The heart of Eastland mall: Party Palace keeps the beat

Neal Rubin
The Detroit News

Once, Eastland Center was a showplace. Now the beauty supply store is having a sale on wigs.

The edges of the parking lot are pitted and floor tile inside is cracked. Sears bailed out in 2012, leaving a big box of emptiness at the west end of the facility, and there are few sightlines within the mall that don't include an empty storefront.

One of those is next to Tom Zaytuna's convenience store, across from the food court. But if that's all you see, he says, you're looking in the wrong direction.

Zaytuna, 54, is behind the counter at the Party Palace, probably the closest thing to a small-town general store you'll ever find in a shopping center.

"Hey, Washington, D.C.," he says, and a dapper salesman from the 42nd Street clothing shop laughs. His first name is Washington, and the same modest joke draws the same reaction every day.

Zaytuna works pretty much 70 hours a week. Drinks, snacks, lottery tickets, Mylar balloons, a few school supplies, some gift wrap, a rack of socks: if it'll help you through the day, he probably stocks it.

He'll never see $37.4 million, the amount the New York-based owner of the Harper Woods mall reportedly still owes on a $39.5 million loan.

He worried when Ashkenazy Acquisition Corp. missed a payment last month, and he took a financial hit along with everyone else when some idiot fired three aimless shots into the mall on Mother's Day and the police had to close the building.

But that's not the story of Eastland, he'll tell you. Lift your gaze from the faded flooring and you'll see people like him, hanging in there and doing their best to earn a living. You'll see customers who want what the stores are selling, even if the shops and shoppers aren't as high-end as they were a few decades ago.

It's sort of like Detroit: do you focus on the people who left, or the people who are still there? On the Sears that closed, or the Macy's, Burlington Coat Factory and Shoppers World whose doors are still wide open?

Zaytuna operates in the here, the now and the hello. He has customers to serve, and often as not, he knows their names.

"How much?" asks a girl in a denim jacket and furry boots, holding up a juice box. The answer is 59 cents or two for $1, but that's not what Zaytuna says.

Instead, he offers an accommodating smile: "How much you got?"

A renovation in the mid-1970s left the previously open-air Eastland Center with a roof, as well as rows of palm trees.

He knows the people

Eastland Center opened in 1957, three years after Northland Center in Southfield.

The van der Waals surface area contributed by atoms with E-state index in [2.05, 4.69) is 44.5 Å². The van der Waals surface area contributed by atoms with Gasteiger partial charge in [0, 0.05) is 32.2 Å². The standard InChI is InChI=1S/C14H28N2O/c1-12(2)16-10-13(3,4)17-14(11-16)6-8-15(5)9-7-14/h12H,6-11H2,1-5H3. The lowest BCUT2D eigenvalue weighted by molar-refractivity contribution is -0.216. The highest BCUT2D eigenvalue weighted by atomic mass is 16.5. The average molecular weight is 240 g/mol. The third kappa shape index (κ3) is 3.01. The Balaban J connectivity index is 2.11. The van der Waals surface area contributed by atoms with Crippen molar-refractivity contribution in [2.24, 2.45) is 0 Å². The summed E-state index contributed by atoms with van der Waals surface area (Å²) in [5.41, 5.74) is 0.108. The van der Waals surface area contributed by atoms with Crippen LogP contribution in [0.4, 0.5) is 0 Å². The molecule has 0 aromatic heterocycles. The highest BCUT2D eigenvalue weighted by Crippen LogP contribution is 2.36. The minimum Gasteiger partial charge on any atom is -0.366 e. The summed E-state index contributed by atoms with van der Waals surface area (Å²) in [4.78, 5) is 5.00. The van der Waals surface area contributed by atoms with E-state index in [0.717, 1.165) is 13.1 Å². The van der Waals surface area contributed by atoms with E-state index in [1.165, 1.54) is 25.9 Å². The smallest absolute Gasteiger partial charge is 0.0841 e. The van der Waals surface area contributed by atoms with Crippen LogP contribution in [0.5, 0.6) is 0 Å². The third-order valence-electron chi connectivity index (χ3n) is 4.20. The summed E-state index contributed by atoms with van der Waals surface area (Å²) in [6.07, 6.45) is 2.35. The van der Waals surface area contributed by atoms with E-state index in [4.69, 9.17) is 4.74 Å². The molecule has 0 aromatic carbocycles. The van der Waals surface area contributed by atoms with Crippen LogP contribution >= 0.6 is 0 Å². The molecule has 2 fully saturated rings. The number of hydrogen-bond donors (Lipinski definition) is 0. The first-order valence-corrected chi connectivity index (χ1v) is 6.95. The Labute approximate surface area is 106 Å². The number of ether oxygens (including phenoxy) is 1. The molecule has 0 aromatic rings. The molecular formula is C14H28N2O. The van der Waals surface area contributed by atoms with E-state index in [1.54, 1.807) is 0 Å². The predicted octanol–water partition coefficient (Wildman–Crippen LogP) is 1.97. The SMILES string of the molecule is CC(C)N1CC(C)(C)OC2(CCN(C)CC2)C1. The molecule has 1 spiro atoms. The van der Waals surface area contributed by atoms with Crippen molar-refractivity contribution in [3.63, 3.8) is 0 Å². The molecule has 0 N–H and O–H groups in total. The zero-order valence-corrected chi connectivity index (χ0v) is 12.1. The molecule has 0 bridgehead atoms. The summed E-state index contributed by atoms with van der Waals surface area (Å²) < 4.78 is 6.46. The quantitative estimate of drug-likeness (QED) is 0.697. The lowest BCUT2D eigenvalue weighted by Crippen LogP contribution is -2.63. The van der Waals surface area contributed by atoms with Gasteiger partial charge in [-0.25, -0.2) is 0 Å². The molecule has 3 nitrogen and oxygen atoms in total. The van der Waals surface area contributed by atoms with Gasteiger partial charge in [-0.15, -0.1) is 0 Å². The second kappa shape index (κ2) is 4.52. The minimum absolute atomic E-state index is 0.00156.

Northland, also owned by Ashkenazy, closed a month ago. Ashkenazy opted to not return a call about the future of Eastland, but Northland's contents are up for auction today at with minimum bids of $5.

At Party Palace, most items cost less than that.

A slender clerk from down the corridor stops in for a cellophane-wrapped cinnamon roll: $1. She exits past a retiree who lives nearby and is comfortable enough at the center to arrive without his bridgework. He's sipping an Arizona Sweet Tea.

"People like the mall," Zaytuna says. "This gentleman, he's here every day."

Zaytuna would know.

Serving a need

Raised in Iraq, Zaytuna moved to Detroit at 18. There's a wide Chaldean business network here, but he wasn't yet a part of it; all he had was energy, ambition and an English vocabulary that tapped out after "Hi, how are you?"

Now he has a wife, four teenage children and a house in Commerce Township, 45 miles from the mall.

At various points, he owned a phone store and a restaurant. Seven years ago, he bought the convenience store. It's been a relentless pace since he laid off his assistant, "but I enjoy working, to be honest with you."

He pauses as a mall custodian in a red golf shirt comes to the counter with a bottle of fruit juice. She's still wearing her latex gloves, and she doesn't have any cash.

Zaytuna logs the purchase in a spiral notebook. "She'll pay it back," he says.

As for the larger debt, the one you can't simply carry over until payday, he's determined to be optimistic.

Sure, he says, the mall owner missed a payment, but it's just one.

"I don't believe it'll close," he says confidently. "This area needs this kind of mall."

But then his voice drops: "What do you hear?"

In uncertain times, he would gladly pay for reassurance, if only it were for sale.